Myocardial ischemia induces changes in the electrophysiological properties of the myocardium, resulting in a decrease in resting membrane potential and conduction velocity, with a dispersion of the activation wavefront. Although in terms of field distribution MCG and ECG are complementary, the signal morphology is comparable for both methods. By performing the first single-channel MCG in a CAD patient after exercise testing, Saarinen et al. (1974) were able to show a depression of the ST segment in the MCG signal. They also found that the ratio of the ischemic ST segment depression to R wave amplitude after stress was even greater in the MCG than in the ECG. Cohen et al. (1983) described TQ baseline elevation and ST depression after a two-step exercise test of a patient with CAD, demonstrating the noninvasive measurement of injury currents.
When analyzing ST segment and T-wave amplitude after exercise in both MCG and BSPM in 24 CAD patients with specified ischemic regions and no previous myocardial scar, Hanninen et al. (2001) identified optimal MCG locations sensitive to ST depression and elevation as well as to the increase or decrease of the T-wave amplitude. These authors noted that the locations were dependent on the stenosed vessel region, that the T-wave changes could separate stenosed vessel regions as well as ST segment changes, and that the most informative sites were outside the 12-lead standard ECG. In a later study in 44 patients with ischemia documented by coronary angiography and exercise thallium scintigraphy, the same group was able to show a decrease in MCG ST amplitude, ST slope and T-wave amplitude under exercise testing (Hanninen et al., 2002). The optimal sites for the measurement of these parameters were over the abdomen, but a reciprocal increase was found over the left parasternal area.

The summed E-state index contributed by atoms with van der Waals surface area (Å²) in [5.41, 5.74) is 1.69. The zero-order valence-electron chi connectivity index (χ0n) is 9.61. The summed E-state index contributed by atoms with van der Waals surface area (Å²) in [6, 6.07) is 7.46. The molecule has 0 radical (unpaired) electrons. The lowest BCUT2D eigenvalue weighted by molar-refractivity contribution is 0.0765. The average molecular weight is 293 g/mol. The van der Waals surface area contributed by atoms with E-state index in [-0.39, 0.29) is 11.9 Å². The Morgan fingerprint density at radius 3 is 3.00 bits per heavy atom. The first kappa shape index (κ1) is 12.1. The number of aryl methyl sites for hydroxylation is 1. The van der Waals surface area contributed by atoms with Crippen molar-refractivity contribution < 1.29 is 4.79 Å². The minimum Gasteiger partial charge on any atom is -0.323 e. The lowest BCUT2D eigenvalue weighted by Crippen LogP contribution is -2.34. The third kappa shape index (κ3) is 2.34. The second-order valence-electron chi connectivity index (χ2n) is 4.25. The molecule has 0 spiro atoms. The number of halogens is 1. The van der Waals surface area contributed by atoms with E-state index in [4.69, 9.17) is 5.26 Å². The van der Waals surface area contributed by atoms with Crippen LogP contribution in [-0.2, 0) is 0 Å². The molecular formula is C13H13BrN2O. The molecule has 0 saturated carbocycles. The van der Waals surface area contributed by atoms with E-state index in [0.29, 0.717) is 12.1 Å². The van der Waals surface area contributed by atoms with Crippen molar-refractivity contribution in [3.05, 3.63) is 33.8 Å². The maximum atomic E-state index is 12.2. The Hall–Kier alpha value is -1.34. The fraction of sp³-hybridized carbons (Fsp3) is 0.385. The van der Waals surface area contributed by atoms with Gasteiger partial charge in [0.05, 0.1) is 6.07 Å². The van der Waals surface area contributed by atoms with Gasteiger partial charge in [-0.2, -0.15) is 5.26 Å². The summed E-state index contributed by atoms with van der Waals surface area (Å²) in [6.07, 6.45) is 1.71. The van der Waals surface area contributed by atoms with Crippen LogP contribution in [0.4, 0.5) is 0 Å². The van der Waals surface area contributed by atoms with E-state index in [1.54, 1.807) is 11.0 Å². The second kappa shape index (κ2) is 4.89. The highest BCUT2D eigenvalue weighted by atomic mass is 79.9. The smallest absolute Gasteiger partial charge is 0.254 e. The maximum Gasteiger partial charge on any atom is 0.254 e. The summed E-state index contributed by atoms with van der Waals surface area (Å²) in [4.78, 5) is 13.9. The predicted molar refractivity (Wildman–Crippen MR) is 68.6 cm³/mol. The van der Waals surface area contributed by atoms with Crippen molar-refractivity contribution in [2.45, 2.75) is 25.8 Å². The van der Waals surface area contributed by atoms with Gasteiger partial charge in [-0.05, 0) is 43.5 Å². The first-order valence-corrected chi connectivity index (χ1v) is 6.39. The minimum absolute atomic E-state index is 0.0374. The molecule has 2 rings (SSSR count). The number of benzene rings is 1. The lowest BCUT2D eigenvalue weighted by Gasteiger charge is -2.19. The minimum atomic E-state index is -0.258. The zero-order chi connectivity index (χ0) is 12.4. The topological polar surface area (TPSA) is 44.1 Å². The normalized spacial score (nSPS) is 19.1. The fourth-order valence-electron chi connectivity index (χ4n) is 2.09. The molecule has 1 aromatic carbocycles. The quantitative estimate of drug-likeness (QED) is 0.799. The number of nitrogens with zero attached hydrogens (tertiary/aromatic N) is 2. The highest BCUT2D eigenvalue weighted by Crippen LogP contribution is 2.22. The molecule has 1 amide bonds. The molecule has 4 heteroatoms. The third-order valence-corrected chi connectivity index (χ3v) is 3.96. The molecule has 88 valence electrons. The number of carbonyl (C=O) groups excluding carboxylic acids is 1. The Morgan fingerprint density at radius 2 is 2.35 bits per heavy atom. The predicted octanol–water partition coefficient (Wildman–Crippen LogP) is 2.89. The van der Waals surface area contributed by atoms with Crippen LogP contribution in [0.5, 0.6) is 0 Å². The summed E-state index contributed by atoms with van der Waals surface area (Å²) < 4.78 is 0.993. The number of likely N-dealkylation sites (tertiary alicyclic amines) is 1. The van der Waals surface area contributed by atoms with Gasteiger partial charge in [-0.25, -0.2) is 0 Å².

Using a nine-channel MCG system in an unshielded setting, Chen et al. (2004) analyzed MCG time traces and waveform morphology parameters in healthy subjects and 11 patients with documented exercise-induced ischemia. On the basis of ST- and T-wave signal amplitudes determined under resting and stress conditions, differences were found between the healthy subjects and patients, in particular post exercise. With regard to these differences, the T-wave amplitude over the upper left thorax was most effective, and changes persisted longer post exercise than changes in the ST segment.
Myocardial viability in CAD was evaluated by Morguet et al. (2004), who examined several time and area MCG parameters using a 49-channel system. In 15 patients with single-vessel disease whose myocardial viability was determined on the basis of single photon emission computed tomography (SPECT) as well as positron emission tomography (PET), the amplitudes of the R and T waves were identified as parameters with the highest selectivity in terms of myocardial viability.
Taken together, these results show that ischemia affects the MCG signal amplitudes, in particular during the ST segment and at T-wave apex. The location of these changes may also be associated with the affected vessels.
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